The weather stayed pretty mild so at the end of April I prepped my tomato beds — two of our five 6′ x 6′ terraced beds. First, I dumped the last of the winter woodstove ashes:
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Then I added several tractor bucket loads of goat shed compost on each bed, mixed, and leveled:
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Then, for several weeks, the weather, especially at night, turned chilly. It is my understanding that if tomato plants are repeatedly exposed to temps below 50 their yield will suffer the entire season. So I waited. And waited. I bought some peat pots and re-potted the root-bound plants.

Finally, in late May (admittedly, our historical frost date, but weeks and weeks and weeks after prolonged spring/summer temps), I deemed the forecast suitable for transplanting; in the background you can see the goats enjoying the bolted collards that I cleaned out of the nearby beds. I planted 4 plants per 6’x 6′ bed with landscape fabric mulch:
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A month later the plants are going gangbusters. I have tied a few plants with baling twine to encourage them to grow through the “tepees” I made with short sections of cattle panels:Tomato-2017-06-19

Honey Bees

10 days ago we had honey bees swarming in our front yard. Quite the sight!

They coalesced into a bowling-ball sized swarm in a boxwood next to our driveway.2017-May-bee-swarm

This is at least the 4th time this has happened over the years. We used to have them living in our bedroom wall and in 2006 we captured a swarm into a beehive. They did not stay around very long, though. We still have the hive components, so we decided to give it a go again.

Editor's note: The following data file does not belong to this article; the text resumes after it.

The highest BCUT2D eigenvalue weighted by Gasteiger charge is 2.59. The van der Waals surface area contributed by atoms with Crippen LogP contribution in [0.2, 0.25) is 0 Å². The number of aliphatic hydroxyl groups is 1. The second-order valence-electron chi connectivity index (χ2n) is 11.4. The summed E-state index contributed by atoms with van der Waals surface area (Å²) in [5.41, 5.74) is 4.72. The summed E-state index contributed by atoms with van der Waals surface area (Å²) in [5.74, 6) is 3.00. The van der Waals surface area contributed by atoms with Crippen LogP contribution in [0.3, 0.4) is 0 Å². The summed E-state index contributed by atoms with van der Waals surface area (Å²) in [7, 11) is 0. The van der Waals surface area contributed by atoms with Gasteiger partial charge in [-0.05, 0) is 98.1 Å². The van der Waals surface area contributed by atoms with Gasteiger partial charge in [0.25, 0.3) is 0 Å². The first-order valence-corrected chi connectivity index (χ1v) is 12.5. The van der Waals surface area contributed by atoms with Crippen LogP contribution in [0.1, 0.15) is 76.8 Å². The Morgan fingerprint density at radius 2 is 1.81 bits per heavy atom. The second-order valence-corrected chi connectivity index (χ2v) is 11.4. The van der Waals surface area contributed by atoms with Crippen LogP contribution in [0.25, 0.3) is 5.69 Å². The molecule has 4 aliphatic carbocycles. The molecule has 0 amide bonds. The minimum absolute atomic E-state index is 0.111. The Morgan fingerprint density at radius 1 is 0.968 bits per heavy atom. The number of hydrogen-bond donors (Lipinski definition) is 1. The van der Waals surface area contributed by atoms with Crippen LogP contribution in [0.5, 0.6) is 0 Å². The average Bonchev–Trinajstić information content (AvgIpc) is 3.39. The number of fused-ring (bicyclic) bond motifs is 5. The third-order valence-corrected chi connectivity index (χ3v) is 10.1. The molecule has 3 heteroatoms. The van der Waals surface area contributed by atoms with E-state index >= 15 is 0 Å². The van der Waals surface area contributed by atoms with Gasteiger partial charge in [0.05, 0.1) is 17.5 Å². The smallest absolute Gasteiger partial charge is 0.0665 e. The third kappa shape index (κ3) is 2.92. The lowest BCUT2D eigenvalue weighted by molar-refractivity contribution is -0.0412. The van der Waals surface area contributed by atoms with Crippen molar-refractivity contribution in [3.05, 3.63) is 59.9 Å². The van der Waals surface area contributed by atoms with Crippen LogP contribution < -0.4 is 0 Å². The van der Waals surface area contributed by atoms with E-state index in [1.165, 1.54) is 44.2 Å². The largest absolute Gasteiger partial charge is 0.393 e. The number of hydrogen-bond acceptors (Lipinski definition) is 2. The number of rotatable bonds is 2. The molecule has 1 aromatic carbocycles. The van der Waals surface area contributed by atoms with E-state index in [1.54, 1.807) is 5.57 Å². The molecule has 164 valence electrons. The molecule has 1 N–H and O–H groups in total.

The next morning the swarm was still in the boxwood. It was chilly and rainy so we knew they might not survive long — bees cannot fly in the rain and trying to stay warm in the rain would sap all their energy. We snipped the branch with the swarm and dropped it into the beehive we had set up in the driveway. Unfortunately, a clump of bees dropped offduring the transfer. The next morning the uncaptured bees had reswarmed so we repeated the drill and then had most of them in the beehive. We left them there for about a week; once it got warm and sunny they became, well, busy as bees, collecting nectar to centerd out their new home. Yesterday morning was quite cool, so we took advantage of the resulting bee lethargy to move the beehive to a more suitable location.
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This location is not ideal, a bit close to the road, but it gets morning sun to wake the bees up but by afternoon the maple tree shades it to help prevent overheating.